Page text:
Having a successful mash is essential to brewing a delicious beer. Mashing is what converts the unfermentable starches into fermentable sugars. Along with converting the starches into sugars, mashing also needs to produce the right nutrients for the yeast, produce wort with the right flavor and color, and set you up for the next step – sparging. This article has everything you need to know about what mashing is, as well as how to maximize your own.
Broadly speaking, mashing is mixing the grist with hot brewing water and holding it at a set temperature for a set amount of time. So, the main things we must control are:
- The temperature of the mash
- The time we mash for
- The ratio of grain to water
- The brewing water we use
We discuss all of these in greater detail below, but before that, let’s quickly talk about the sugar we produce.
Before we jump into the process, we first want to talk about the types of sugar we produce in the mashing process. These include glucose, maltose, maltotriose, and dextrins. Maltose is the most common sugar found in wort and is made up of two units of glucose. Maltotriose is made up of three units of glucose. Glucose, maltose, and maltotriose are all fermentable by yeast. The fourth type, dextrin, which is discussed in the enzyme temperature subsection, is not fermentable by the yeast.
In addition to sugars, the enzymes also break down proteins into amino acids, which are essential to yeast health.
The temperature control must be precise in order to achieve the goals mentioned above. The two temperatures we discuss here are the gelatinization temperature of the malt and the optimal enzyme temperatures. If you are not in these temperature ranges, you will not produce the product you are expecting.
Barley holds starch as granules, and these granules do not let water in. If the water cannot reach the starch, then the enzymes cannot access and convert the starches. To fix this, these granules must be gelatinized. Gelatinization is the rupturing of these granules on a microscopic level. For barley, the gelatinization temperature is around 142 degrees Fahrenheit. Once we have considered the gelatinization temperature of the starch granules, we must set the optimal environment for the enzymes to work.
There are two main enzymes that work above gelatinization temperatures – alpha-amylase and beta-amylase. Both of their optimal temperatures are listed below.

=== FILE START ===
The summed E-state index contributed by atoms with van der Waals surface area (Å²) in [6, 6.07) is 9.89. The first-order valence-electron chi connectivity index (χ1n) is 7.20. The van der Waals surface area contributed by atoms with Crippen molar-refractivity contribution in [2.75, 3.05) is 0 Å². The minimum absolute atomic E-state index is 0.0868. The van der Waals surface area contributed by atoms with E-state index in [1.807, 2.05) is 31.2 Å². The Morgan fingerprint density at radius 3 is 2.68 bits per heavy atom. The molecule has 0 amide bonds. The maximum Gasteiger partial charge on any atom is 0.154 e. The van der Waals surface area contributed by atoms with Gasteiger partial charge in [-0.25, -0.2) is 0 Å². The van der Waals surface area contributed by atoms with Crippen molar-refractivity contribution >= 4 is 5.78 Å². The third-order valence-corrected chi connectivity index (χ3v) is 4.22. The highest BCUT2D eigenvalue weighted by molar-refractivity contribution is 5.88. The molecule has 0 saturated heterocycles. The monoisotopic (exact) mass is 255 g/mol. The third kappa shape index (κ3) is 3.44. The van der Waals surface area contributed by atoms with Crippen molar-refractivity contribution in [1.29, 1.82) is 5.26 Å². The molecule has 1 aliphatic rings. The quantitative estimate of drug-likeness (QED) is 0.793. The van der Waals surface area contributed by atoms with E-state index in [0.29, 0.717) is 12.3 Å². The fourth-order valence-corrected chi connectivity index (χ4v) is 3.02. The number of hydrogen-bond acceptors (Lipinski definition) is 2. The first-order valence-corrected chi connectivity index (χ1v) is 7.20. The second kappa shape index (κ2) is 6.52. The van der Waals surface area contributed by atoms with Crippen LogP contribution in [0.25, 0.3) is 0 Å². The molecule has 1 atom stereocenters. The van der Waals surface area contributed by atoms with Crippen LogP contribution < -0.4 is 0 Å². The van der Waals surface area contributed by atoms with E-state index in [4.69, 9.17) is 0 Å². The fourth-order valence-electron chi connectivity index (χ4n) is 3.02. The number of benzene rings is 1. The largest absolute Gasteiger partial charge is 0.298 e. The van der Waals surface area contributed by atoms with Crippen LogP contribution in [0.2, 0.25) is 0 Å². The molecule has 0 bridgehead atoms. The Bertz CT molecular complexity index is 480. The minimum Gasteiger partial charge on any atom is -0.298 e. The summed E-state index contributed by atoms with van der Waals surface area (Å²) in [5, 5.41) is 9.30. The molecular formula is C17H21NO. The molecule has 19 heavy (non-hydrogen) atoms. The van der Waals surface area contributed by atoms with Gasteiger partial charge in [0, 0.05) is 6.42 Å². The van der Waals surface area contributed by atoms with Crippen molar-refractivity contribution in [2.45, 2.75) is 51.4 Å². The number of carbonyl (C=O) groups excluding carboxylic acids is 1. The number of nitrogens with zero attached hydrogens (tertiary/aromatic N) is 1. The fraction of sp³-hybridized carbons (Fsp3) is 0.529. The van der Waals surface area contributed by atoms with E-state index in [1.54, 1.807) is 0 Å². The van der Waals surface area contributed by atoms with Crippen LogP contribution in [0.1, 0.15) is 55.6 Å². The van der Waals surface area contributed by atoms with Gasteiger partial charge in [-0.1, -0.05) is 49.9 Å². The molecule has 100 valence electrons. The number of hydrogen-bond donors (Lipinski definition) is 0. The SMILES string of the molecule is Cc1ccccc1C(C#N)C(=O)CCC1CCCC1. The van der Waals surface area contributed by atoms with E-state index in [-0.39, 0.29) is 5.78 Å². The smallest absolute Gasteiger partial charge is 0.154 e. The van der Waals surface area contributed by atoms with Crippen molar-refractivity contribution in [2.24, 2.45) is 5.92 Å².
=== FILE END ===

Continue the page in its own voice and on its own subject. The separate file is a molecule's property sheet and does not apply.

- Alpha-amylase has an optimal temperature of 161 degrees Fahrenheit
- Beta-Amylase has an optimal temperature of 145 degrees Fahrenheit
Alpha-amylase works by randomly chopping up the starch chains. Beta-amylase attacks the ends of these starch chains, producing maltose. Alpha-amylase occasionally produces chains that are too long for beta-amylase to attack. These are called dextrins and are unfermentable by the yeast. These dextrins add fullness to the beer.
There are two other enzymes, beta-glucanase and protease, that are useful in less-modified malts. If you have heard of a step mash, these are the enzymes utilized in the first couple of steps. Beta-glucanase is optimal between 104 – 122 degrees Fahrenheit and breaks down beta-glucans. Beta-glucans are gums and can cause a stuck mash. Protease is optimal between 122 – 129 degrees Fahrenheit, and they break down proteins into polypeptides, peptides, and amino acids. Well-modified malts do not need these rests. Using a protein rest on well-modified malts can cause the enzymes to break down too much protein, leading to poor foam quality and a thin beer.
We need the time to be long enough to convert the starches to sugars, but not so long that we break down more than we’d like. Mashing for too long can cause the enzymes to break down too many proteins and dextrins, which results in a thin beer. A good rule of thumb is 60 minutes.
Grist To Water Ratio
Next, we have the ratio of water to grains. If the mash is too thin, the enzymes become diluted, which slows the conversion. A good baseline is 1.25 quarts of water to 1 pound of grain. So, if you have a grain bill that is 10 pounds, you want:
(10 lbs)(1.25 qts/lb) = 12.5 quarts or 3.125 gallons
You can find a complete guide to designing the perfect water profile here. You want to maximize the ions of calcium, sodium, sulfate, and chloride. In addition to these ions, you need to have your mash pH at an appropriate level. Mash pH is ideally between 5.2 and 5.4. To lower the mash pH, you can add a small amount of phosphoric acid. You can also add calcium, which removes phosphate and lowers pH. To raise mash pH, which can be necessary for beers with large amounts of roasted grains, add bicarbonates in the form of pickling lime or baking soda.
Performing a Successful Mash
Now that we know the key parameters that make up the mashing process, let’s move on to how to design your own mashing profile. The two parameters we customize here are temperature and time. The grist-to-water ratio stays relatively constant, and developing a perfect water profile is beyond the scope of this article, but you can find our brewing water profile guide here.